Considering the wellbeing continuum, we can never fully overcome anxiety, it will always be there in some form or another and it can return. How we learn to cope with it and how we view it, those are the important steps. It may be beneficial for some to view anxiety as something that lives with us rather than takes over our lives.

What can you do to cope with anxiety?

Question your thought pattern

Negative thoughts can take over the mind and distort the severity of a situation. So, challenge your fears. Ask if they’re true and if they are based on emotions and feelings. See where you can take back control. Write down your thoughts. Writing down the things that are making you anxious takes it out of your head and can make it less daunting.

Identify and learn to manage your triggers

Identify triggers either on your own or with the help of a therapist. Sometimes they can be obvious, like caffeine, drinking alcohol, or smoking. Other times they can be less obvious and much more situation specific. Long-term problems, such as financial or work-related stressors, may take some time to figure out and problem solve. This may require extra support, through therapy, friends or specific services.

Exposure and response prevention (ERP)

This is used for a range of anxiety disorders, but is particularly effective for helping with obsessive-compulsive disorder (OCD). ERP therapy encourages you to face your fears and let obsessive thoughts occur without ‘putting them right’ or ‘neutralising’ them with compulsions. Exposure therapy starts with confronting items and situations that cause anxiety, but anxiety that you feel able to tolerate. After the first few times, you will find your anxiety does not climb as high and does not last as long. Gradually, progression can be made as you are exposed to more difficult situations.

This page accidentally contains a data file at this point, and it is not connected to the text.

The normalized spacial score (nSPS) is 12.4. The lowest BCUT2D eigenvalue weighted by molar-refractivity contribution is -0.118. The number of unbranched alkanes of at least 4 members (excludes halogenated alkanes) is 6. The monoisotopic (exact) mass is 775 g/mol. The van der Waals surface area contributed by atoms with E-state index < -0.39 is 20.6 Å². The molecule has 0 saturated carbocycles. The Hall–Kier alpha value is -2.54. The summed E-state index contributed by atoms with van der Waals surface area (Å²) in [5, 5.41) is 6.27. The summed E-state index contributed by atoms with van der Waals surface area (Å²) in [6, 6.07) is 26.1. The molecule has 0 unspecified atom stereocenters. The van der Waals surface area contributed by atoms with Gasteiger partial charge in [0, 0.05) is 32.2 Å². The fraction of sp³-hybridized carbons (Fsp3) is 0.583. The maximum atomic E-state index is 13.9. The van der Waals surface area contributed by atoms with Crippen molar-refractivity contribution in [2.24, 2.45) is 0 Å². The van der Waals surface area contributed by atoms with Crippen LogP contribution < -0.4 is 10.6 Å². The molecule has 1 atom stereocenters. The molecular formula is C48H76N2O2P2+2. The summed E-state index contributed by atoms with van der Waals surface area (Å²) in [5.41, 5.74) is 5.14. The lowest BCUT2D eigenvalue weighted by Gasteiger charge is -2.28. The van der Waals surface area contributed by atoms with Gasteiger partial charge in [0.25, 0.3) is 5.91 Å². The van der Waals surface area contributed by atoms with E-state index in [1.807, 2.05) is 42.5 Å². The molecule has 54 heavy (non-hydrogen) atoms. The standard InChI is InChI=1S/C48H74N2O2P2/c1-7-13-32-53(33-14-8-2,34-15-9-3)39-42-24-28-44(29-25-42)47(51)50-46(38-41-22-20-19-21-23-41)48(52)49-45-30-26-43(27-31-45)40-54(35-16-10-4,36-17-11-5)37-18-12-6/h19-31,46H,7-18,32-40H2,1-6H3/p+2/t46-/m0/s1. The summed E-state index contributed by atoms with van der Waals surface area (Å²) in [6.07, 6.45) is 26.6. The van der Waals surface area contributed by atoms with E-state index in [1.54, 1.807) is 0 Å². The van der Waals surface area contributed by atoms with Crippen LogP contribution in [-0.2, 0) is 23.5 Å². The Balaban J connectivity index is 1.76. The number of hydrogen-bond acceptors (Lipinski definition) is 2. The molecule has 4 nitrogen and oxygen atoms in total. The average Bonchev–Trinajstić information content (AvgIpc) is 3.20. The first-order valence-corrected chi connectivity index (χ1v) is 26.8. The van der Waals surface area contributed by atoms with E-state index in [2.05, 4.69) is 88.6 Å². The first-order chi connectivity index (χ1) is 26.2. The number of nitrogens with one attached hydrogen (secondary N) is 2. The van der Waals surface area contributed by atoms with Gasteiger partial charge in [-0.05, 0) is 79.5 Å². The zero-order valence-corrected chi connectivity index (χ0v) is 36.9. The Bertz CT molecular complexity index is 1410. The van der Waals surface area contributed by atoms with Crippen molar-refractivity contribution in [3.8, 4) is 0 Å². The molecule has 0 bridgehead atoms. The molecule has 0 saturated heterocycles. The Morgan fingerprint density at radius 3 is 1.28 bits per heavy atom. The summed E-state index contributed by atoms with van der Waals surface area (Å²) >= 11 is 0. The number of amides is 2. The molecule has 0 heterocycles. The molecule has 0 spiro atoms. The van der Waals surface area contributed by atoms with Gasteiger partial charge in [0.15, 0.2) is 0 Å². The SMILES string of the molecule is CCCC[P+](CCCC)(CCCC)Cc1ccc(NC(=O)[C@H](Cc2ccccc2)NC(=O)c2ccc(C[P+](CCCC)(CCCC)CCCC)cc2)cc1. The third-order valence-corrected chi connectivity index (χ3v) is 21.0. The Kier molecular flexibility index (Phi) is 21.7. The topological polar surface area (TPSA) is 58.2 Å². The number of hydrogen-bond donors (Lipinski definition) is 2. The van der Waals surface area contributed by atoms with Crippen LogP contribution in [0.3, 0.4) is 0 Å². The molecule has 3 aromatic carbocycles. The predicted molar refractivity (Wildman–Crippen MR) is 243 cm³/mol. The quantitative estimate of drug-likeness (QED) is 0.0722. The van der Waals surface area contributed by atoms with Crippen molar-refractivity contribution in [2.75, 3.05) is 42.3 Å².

Adopt cognitive behavioural therapy (CBT)

CBT helps people learn different ways of thinking about and reacting to anxiety-inducing situations. A therapist can help you develop ways to change negative thought patterns and behaviours before they turn into that downward spiral.

Commit to something that you find calming and relaxing

Focussed deep breathing, meditation, going for a walk, yoga, different forms of mindfulness. Whatever it may be, identify what works for you and set time aside to work it into your week. Aim to make it a daily habit.

Ask your doctor about medication

If your doctor or mental health practitioner believes your anxiety is severe enough, then it may be beneficial to discuss the use of medication. There are a number of options, depending on your symptoms and how your body could react.

In addition to the tips mentioned above, eating healthily, staying active, having a great routine, prioritising sleep and keeping a journal or diary are all things that can be done to be proactive when it comes to managing your mental health.

To-Health’s new ‘Positive Psychology’ workshop looks at a mental health Continuum in more detail, along with talking through a particular model of wellbeing towards achieving positive psychology. It is now available to book so get in touch for more information.

Further Resources

If you require additional information on the topic of anxiety and would like some support, please take a look at the anxiety UK website: https://www.anxietyuk.org.uk/get-involved/research-area/. Alternatively, you can visit the Mental Health UK website for helpful information around anxiety and many other mental health conditions: https://mentalhealth-uk.org/help-and-information/conditions/anxiety-disorders/treatment/

  1. Foa E. B, Franklin M, McLean C, McNally R. J, Pine D, Costello E. J, Kagan J, Kendall P, Klein R, Leonard H, Liebowitz M, March J, Ollendick T, Pynoos R, Silverman W, Spear L (2017). Treating and Preventing Adolescent Mental Health Disorders: What we know and what we don’t know (2 ed.). Oxford University Press.
  2. McManus, S, Bebbington P, Jenkins R, Brugha T. (eds.) (2016). Mental health and wellbeing in England: Adult psychiatric morbidity survey 2014.
  3. Allport, G. W. (1937). Personality: A psychological interpretation. New York, NY: Holt.
  4. Chowdhury, M.R. (May, 2021). What is the mental health continuum model? PositivePsychology.com. https://positivepsychology.com/mental-health-continuum-model/